5.923 flights-flight-lib.umd.min.js
17.766 flights-flight-lib.umd.min.js.map

By looking at the file size of the minimized version, you can tell that it only contains our code and not the code of the dependencies referenced. Now, you only need to deploy these files -- at least the minimized bundle -- to any webserver of your choice. To simplify this demonstration, I've just copied it over to the shell's assets folder.

Implementing the Shell

Also the shell is a traditional Angular application. It just uses two helper functions for loading the separately compiled UMD bundle and for sharing libraries like Angular with it. In this section, I thread these functions as a black box. In the next section I will reveal their implementations.

To load the UMD bundle, I use the router's lazy loading capabilities:

  declarations: [AppComponent, HomeComponent],
  imports: [
        path: '',
        component: HomeComponent
        path: 'flights',
        loadChildren: () => loadModule('assets/flights-flight-lib.umd.min.js')
                              .then(g => g.flights['flight-lib'].FlightLibModule)
  providers: [],
  bootstrap: [AppComponent]
export class AppModule {}

At first sight, this really looks like traditional lazy loading. However, instead of a dynamic import I'm using the helper function loadModule. This is needed because when using webpack -- and hence the Angular CLI -- a dynamic import assumes that the referenced code is already available at compile time. Of course, here, this is not the case as we want to load separately compiled stuff.

After loading, the then handler is grabbing the FlightLibModule out of the global namespace. Fortunately, it is not directly put there but into the sub namespace flight-lib which is part of the sub namespace flights. Technically, we are talking about nested JavaScript objects here. As flight-lib contains a dash (-), we have to use the bracket syntax for referencing it.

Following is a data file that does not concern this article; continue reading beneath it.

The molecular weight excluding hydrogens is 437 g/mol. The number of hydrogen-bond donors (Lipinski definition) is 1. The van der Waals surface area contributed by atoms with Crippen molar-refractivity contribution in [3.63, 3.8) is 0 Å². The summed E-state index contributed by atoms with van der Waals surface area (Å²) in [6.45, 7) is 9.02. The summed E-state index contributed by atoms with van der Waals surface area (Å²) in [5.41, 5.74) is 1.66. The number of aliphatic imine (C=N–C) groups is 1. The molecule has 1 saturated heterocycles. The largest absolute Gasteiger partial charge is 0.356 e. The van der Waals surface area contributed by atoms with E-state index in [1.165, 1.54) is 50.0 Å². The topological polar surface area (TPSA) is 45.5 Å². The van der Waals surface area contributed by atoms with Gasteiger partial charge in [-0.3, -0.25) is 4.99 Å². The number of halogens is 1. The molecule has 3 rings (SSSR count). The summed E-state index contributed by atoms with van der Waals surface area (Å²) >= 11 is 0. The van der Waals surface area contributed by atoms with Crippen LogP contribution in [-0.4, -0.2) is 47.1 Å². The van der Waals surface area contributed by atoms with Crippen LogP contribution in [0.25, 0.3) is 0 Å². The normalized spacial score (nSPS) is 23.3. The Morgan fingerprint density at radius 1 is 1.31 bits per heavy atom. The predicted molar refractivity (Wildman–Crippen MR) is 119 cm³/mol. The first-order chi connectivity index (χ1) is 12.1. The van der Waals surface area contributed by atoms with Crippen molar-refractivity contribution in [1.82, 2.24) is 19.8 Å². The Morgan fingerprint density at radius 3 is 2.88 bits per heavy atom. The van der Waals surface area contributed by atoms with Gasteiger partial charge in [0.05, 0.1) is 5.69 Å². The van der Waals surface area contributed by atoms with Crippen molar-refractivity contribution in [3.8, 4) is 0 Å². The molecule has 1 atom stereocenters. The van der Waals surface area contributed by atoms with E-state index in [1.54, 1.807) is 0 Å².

Here, flights is the name of the Angular project (and hence the Nx workspace) and flight-lib is the library's name. If you are not sure about these names you can look them up in the first 3 to 5 lines of your UMD bundle.

For such bundles, we also need to expose all libraries it needs via the global namespace. For this, I'm calling my helper function


before bootstrapping in the file main.ts.

The Helper Functions

Now it's time to look into the two helper functions used by the shell. The function loadModule is basically dynamically creating a script tag to load the passed UMD bundle:

const moduleMap = {};

export function loadModule(umdFileName: string): Promise<any> {
    return new Promise<any>((resolve, reject) => {

        if (moduleMap[umdFileName]) {

        const script = document.createElement('script');
        script.src = umdFileName;

        script.onerror = reject;

        script.onload = () => {
            moduleMap[umdFileName] = true;
            resolve(window); // window is the global namespace